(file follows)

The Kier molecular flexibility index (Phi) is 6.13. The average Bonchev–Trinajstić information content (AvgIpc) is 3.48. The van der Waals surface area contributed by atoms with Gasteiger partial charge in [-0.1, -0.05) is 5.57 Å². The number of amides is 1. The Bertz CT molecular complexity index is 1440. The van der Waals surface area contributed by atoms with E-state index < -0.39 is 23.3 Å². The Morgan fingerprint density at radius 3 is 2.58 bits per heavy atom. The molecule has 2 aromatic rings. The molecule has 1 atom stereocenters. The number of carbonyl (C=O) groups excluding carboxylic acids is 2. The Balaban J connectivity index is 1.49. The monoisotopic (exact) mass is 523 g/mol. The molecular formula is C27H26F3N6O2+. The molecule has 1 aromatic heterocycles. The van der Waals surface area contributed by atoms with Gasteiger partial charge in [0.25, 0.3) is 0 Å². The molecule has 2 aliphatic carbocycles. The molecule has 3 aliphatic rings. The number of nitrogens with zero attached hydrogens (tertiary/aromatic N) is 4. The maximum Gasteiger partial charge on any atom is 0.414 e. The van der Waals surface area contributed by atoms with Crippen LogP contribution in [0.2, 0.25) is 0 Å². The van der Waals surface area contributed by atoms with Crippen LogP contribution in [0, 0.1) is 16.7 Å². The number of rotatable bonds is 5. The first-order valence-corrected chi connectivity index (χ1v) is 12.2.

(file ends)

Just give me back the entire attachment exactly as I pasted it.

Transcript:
The Kier molecular flexibility index (Phi) is 6.13. The average Bonchev–Trinajstić information content (AvgIpc) is 3.48. The van der Waals surface area contributed by atoms with Gasteiger partial charge in [-0.1, -0.05) is 5.57 Å². The number of amides is 1. The Bertz CT molecular complexity index is 1440. The van der Waals surface area contributed by atoms with E-state index < -0.39 is 23.3 Å². The Morgan fingerprint density at radius 3 is 2.58 bits per heavy atom. The molecule has 2 aromatic rings. The molecule has 1 atom stereocenters. The number of carbonyl (C=O) groups excluding carboxylic acids is 2. The Balaban J connectivity index is 1.49. The monoisotopic (exact) mass is 523 g/mol. The molecular formula is C27H26F3N6O2+. The molecule has 1 aromatic heterocycles. The van der Waals surface area contributed by atoms with Gasteiger partial charge in [0.25, 0.3) is 0 Å². The molecule has 2 aliphatic carbocycles. The molecule has 3 aliphatic rings. The number of nitrogens with zero attached hydrogens (tertiary/aromatic N) is 4. The maximum Gasteiger partial charge on any atom is 0.414 e. The van der Waals surface area contributed by atoms with Crippen LogP contribution in [0.2, 0.25) is 0 Å². The van der Waals surface area contributed by atoms with Crippen LogP contribution in [0, 0.1) is 16.7 Å². The number of rotatable bonds is 5. The first-order valence-corrected chi connectivity index (χ1v) is 12.2.